City Silence

About Meditation & Mindfulness

Since the beginning of time, men and women have engaged in contemplative practices to better understand themselves, to be better humans, to find focus and/or faith, and to cultivate the wisdom that comes from the ritual of stillness. 

Meditation and mindfulness, arguably the world’s oldest form of “self care” are now mainstream topics across many sectors, including health and wellness, trauma treatment, education, business and innovation. The research is compelling as well. There is no doubt that meditation, mindfulness, and other contemplative practices “do no harm” and in fact, have been shown to reduce pain and anxiety, while increasing focus and mental agility. 

A group enjoys City Silence.

Here are just a few links. You can find more resources in our Watch, Listen and Learn section. 

Scientific American Cover Story on Meditation
NBC News Story on Meditation in a San Francisco School
FORBES Article on Mindfulness and Employee Productivity/Health
NY TIMES Article on Silicon Valley Execs and downside of digital devices.

While both mindfulness and meditation can be practiced in motion - you can do a walking meditation or be mindful while gardening or doing yoga - City Silence invites you to practice stillness. If you are new to mindfulness and meditation, we invite you to listen to some of our audio guided meditations and/or follow the tips below. 

Every moment that you sit in silence, no matter what your mind is doing, is medicine for your nervous system. Losing and regaining focus on, say, your breath, creates more agility in your brain. So you cannot do it wrong!

Why Silence Matters

  • Mindfulness and meditation reduce stress, increase happiness, focus, productivity, self-awareness, willpower, memory, and health.
  • Meditating even 3 to 5 minutes a day can bring you great benefits in stress reduction and overall health.
  • We take in so much information every day that our nervous system needs time to rest, digest, integrate and balance. Studies show mindfulness can reduce symptoms of anxiety and depression and improve sleep.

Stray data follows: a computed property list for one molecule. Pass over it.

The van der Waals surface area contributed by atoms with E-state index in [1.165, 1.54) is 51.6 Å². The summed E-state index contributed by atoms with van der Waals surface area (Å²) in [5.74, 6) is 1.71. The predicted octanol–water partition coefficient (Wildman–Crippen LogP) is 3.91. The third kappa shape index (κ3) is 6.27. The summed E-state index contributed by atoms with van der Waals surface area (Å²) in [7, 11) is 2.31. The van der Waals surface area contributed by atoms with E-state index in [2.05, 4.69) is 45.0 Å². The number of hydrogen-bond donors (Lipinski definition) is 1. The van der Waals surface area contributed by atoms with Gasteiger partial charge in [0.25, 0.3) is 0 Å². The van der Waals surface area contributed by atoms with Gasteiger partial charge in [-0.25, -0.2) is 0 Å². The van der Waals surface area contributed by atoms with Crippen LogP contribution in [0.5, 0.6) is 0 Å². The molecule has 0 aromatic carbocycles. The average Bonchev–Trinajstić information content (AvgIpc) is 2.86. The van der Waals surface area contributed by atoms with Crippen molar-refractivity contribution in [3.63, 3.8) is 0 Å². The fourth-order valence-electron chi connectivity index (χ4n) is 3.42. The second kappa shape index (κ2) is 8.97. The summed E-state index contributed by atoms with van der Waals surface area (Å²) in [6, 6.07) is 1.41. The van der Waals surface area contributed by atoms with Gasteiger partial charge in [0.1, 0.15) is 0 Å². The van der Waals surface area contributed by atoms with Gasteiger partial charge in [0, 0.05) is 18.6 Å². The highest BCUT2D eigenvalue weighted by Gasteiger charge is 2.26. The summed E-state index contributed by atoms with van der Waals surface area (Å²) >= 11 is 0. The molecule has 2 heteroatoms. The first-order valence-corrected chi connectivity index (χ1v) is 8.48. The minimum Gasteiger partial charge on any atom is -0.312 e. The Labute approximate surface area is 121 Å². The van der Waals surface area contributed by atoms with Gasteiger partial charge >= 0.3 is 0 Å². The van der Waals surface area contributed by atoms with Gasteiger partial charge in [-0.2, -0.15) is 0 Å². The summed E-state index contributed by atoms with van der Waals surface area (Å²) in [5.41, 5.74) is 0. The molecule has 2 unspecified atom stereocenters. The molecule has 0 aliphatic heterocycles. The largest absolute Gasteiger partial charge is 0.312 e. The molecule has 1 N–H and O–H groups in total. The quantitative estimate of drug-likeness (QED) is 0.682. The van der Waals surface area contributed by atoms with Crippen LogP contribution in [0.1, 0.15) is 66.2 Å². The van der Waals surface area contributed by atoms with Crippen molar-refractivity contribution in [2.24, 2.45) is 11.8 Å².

Mindful Noticing

Do you worry you aren’t going to be able to shut out the world and/or your thoughts? This is perfect for you. Embrace your mind’s curiosity while calming the nervous system.

  • If you are able, close your eyes. If not, set a soft gaze at a spot on the ground in front of you, perhaps noticing shifts in the light as you sit in silence.
  • Begin to notice the sounds you hear. Take approximately a full minute to register the sounds around you.
  • Shift to noticing your breath. Where does it move in your body? There is no right or wrong here. Your job is simply to notice.
  • Can you notice both the sounds you hear and your breath at the same time?
  • Finally, take note of your thoughts. Can you separate the thoughts that are focusing on breath or sounds vs. the thoughts about other things? Just notice them. Don’t try to shift anything.

Mindful Breathing

  • If you are able, close your eyes. If not, set a soft gaze at a spot on the ground in front of you.
  • Notice  where your breath is moving in your body. Do you feel it in your nose, throat, chest, or belly? Do you notice it more on the right or left side?
  • See if you can intend (not force) your breath into the low belly. Mentally coax it there. 
  • See if you can create a steady, even rhythm between the inhale and the exhale, perhaps lengthening the breaths as you go along. You can count along, silently, perhaps trying to inhale on a 4 count and exhale on a 4 count. 
  • If your mind wanders, just take note. Return to your easy study of the breath.
  • When that becomes comfortable for you, you can try a pause at the base of the inhale. So inhale for 4, exhale for 4, then pause for 2. Repeat.

Mindful Body Sensing
This may be easier sitting on a bench or a chair or lying on your back. 

  • If you are able, close your eyes. If not, set a soft gaze at a spot on the ground in front of you.
  • Squeeze the muscles of your feet as hard as you can. Hold for a few seconds, then release. Take at least one long inhale and exhale.
  • Squeeze the muscles of your feet and legs as hard as you can. Hold a few seconds, then release. Breathe.
  • Squeeze feet, legs, buttocks, hips and belly. Hold, release, breathe.
  • Squeeze feet, legs, buttocks, hips, belly, chest and shoulders. Hold, release, breathe.
  • Squeeze the muscles in the entire body, including fists and face. Hold, release, breathe.
  • Notice if sensation has shifted for you. Notice your breath, notice any thoughts or emotions. Notice how you feel.